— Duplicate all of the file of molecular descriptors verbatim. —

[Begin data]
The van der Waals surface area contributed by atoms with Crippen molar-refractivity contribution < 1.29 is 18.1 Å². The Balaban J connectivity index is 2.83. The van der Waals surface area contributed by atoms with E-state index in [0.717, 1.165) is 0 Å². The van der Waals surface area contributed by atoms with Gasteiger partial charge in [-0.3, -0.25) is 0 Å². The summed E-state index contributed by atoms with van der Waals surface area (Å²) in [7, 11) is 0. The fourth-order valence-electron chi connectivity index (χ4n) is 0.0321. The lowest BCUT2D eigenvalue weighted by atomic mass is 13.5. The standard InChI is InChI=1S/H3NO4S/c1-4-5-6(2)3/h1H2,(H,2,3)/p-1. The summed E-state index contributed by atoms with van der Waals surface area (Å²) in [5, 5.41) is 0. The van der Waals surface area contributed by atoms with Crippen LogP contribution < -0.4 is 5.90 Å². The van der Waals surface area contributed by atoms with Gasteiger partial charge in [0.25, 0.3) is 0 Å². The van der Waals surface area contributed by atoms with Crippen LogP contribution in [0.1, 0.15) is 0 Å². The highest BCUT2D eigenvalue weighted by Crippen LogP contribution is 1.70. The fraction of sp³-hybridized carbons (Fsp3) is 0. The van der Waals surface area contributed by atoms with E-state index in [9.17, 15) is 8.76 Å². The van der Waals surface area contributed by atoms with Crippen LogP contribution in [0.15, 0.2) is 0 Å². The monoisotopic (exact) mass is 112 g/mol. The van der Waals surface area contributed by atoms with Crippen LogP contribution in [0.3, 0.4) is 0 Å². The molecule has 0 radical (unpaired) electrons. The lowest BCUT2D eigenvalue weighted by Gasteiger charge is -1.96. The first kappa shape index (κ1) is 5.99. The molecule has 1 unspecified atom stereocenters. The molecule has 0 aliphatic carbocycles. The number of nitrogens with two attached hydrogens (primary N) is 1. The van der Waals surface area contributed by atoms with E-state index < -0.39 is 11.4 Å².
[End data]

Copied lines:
The van der Waals surface area contributed by atoms with Crippen molar-refractivity contribution < 1.29 is 18.1 Å². The Balaban J connectivity index is 2.83. The van der Waals surface area contributed by atoms with E-state index in [0.717, 1.165) is 0 Å². The van der Waals surface area contributed by atoms with Gasteiger partial charge in [-0.3, -0.25) is 0 Å². The summed E-state index contributed by atoms with van der Waals surface area (Å²) in [7, 11) is 0. The fourth-order valence-electron chi connectivity index (χ4n) is 0.0321. The lowest BCUT2D eigenvalue weighted by atomic mass is 13.5. The standard InChI is InChI=1S/H3NO4S/c1-4-5-6(2)3/h1H2,(H,2,3)/p-1. The summed E-state index contributed by atoms with van der Waals surface area (Å²) in [5, 5.41) is 0. The van der Waals surface area contributed by atoms with Crippen LogP contribution < -0.4 is 5.90 Å². The van der Waals surface area contributed by atoms with Gasteiger partial charge in [0.25, 0.3) is 0 Å². The van der Waals surface area contributed by atoms with Crippen LogP contribution in [0.1, 0.15) is 0 Å². The highest BCUT2D eigenvalue weighted by Crippen LogP contribution is 1.70. The fraction of sp³-hybridized carbons (Fsp3) is 0. The van der Waals surface area contributed by atoms with E-state index in [9.17, 15) is 8.76 Å². The van der Waals surface area contributed by atoms with Crippen LogP contribution in [0.15, 0.2) is 0 Å². The monoisotopic (exact) mass is 112 g/mol. The van der Waals surface area contributed by atoms with Crippen LogP contribution in [0.3, 0.4) is 0 Å². The molecule has 0 radical (unpaired) electrons. The lowest BCUT2D eigenvalue weighted by Gasteiger charge is -1.96. The first kappa shape index (κ1) is 5.99. The molecule has 1 unspecified atom stereocenters. The molecule has 0 aliphatic carbocycles. The number of nitrogens with two attached hydrogens (primary N) is 1. The van der Waals surface area contributed by atoms with E-state index < -0.39 is 11.4 Å².